Given the speed at which science progresses, a perennial challenge for observers is keeping track of how areas of specialized research arise and evolve. How can one hope to follow the constant process by which existing fields grow and expand, as new specialty areas spring up and diverge from existing subfields, even while some older research threads seemingly disappear or are subsumed by more recent advances? How to identify and specify emergent and fast-moving areas?
One strategy for staying current with this ever-changing landscape might be to rely on human analysis to identify particularly active and emergent fields. Unfortunately, the constant, unmanageable torrent of worldwide scientific output weighs against this approach.
Another, sounder strategy is to let scientists themselves serve as guides. When researchers cite one another’s papers – acknowledging previous work that they judge to be of particular usefulness and significance – they create a sprawling but navigable network of cognitive connections, creating linkages between related material. This tested and reliable dynamic is at the heart of the “research fronts” compiled from citation data in the Web of Science™ from Clarivate Analytics.
For the fourth consecutive year, in cooperation with the Chinese Academy of Sciences, Clarivate Analytics is releasing a new annual roundup, Research Fronts 2016, compiling 100 of the hottest specialty areas in the sciences and social sciences, as well as 80 emerging fields in which knowledge is accumulating at a particularly rapid clip.
Along with listing these fronts, the report includes expanded discussion of selected areas, along with specifics on the institutions and countries whose researchers have been particularly active in providing a foundation for the given research, as well as in carrying the work forward.
At The Forefront
As identified via automated analysis of millions of citations in the Web of Science, research fronts form when a foundational group of “core” papers is frequently cited together by later papers. This frequent “co-citation” of the core indicates a basic commonality acknowledged by the citing authors – perhaps a similar material or phenomenon being investigated, a similar experimental or conceptual approach, or some other related aspect. The point is that the connection is formed organically by the judgment and actions of the scientists themselves, as opposed to a subjective act of designation by an observer.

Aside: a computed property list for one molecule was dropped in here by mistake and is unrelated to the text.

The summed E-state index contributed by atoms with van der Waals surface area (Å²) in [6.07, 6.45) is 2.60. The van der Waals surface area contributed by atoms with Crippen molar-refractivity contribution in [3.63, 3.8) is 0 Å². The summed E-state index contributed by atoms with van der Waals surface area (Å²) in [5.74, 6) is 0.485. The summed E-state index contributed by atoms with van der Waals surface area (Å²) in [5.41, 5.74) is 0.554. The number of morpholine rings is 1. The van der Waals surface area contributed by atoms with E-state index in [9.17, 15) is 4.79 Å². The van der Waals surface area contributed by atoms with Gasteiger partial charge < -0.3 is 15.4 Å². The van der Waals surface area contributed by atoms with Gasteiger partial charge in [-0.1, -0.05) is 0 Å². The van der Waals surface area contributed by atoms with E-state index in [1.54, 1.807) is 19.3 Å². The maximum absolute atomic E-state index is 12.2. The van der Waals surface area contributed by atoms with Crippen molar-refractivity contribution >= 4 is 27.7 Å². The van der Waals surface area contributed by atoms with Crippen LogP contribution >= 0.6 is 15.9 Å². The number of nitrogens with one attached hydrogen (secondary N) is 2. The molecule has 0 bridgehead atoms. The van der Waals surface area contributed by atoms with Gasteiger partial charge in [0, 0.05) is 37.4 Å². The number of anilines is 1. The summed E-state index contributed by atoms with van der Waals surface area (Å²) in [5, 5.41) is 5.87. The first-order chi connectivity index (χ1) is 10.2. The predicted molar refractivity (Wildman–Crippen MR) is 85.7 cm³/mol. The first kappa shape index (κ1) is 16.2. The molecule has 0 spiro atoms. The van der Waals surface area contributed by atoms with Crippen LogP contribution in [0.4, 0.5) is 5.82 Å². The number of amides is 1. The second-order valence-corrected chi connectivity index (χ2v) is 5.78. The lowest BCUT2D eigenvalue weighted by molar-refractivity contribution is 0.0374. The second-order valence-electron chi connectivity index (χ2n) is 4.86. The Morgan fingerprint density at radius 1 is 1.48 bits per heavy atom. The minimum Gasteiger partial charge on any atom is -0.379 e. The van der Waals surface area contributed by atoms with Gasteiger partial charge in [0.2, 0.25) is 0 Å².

Together, the foundational core papers and the subsequent papers that cite the core make up a research front. Each front’s various characteristics – how many core papers, their average year of publication, their combined tally of citations – provide insights into the dimensions and currency of the given front.
For the new report, analysts from the Institutes of Science and Development of the Chinese Academy of Sciences examined more than 12,000 research fronts reflecting the years 2009 to 2015, compiled for Essential Science Indicators, the Clarivate Analytics database and benchmarking tool. From the 21 main fields listed in Essential Science Indicators, the fronts were classified into 10 broad areas.
To identify the hottest fronts, analysts weighed a combination of each front’s citation total as well as the mean year of its core papers, with priority given to fronts with predominantly recent core literature. Extracting 10 fields from each main specialty area produced 100 fronts in all. Analysts also produced a cohort of emerging areas by restricting the selection to fronts whose core literature dated from the second of half of 2014 and onward, with citations providing the second criterion. By this method, 80 emerging fronts were specified – fronts in which the recent foundational literature signals a rapidly developing area of knowledge. (Note: the report contains a detailed chapter on the methodology by which the fronts were selected.)
Front and Center
Not surprisingly, the combined total of 180 hot and emerging research fronts represents a broad diversity of research topics. In the biological sciences, for example, fronts devoted to immune-system function center on the development and differentiation of macrophages and T-cells. In medicine, different approaches to cancer immunotherapy are highlighted. In chemistry/materials, the materials known as perovskites come under scrutiny not only for their established use in solar cells but for newer application in LEDs, detectors, and other devices. In the area of mathematics, computer science and engineering, research on the technology and implications of the Internet of Things achieves prominence. And in environmental and ecological sciences, research fronts reflect new findings on the challenges posed by microplastic pollution, insecticides, and biodiversity loss.
The analysis also specifies the institutions in each highlighted front that are most prolific in production of core papers, as well as those whose research is most prominent in the citing papers that draw upon the core in expanding and extending the research. A summary section also examines national performance in the fronts, specifying the representation of the United States, the United Kingdom, China, and other standout countries.
To download the full report, please click here.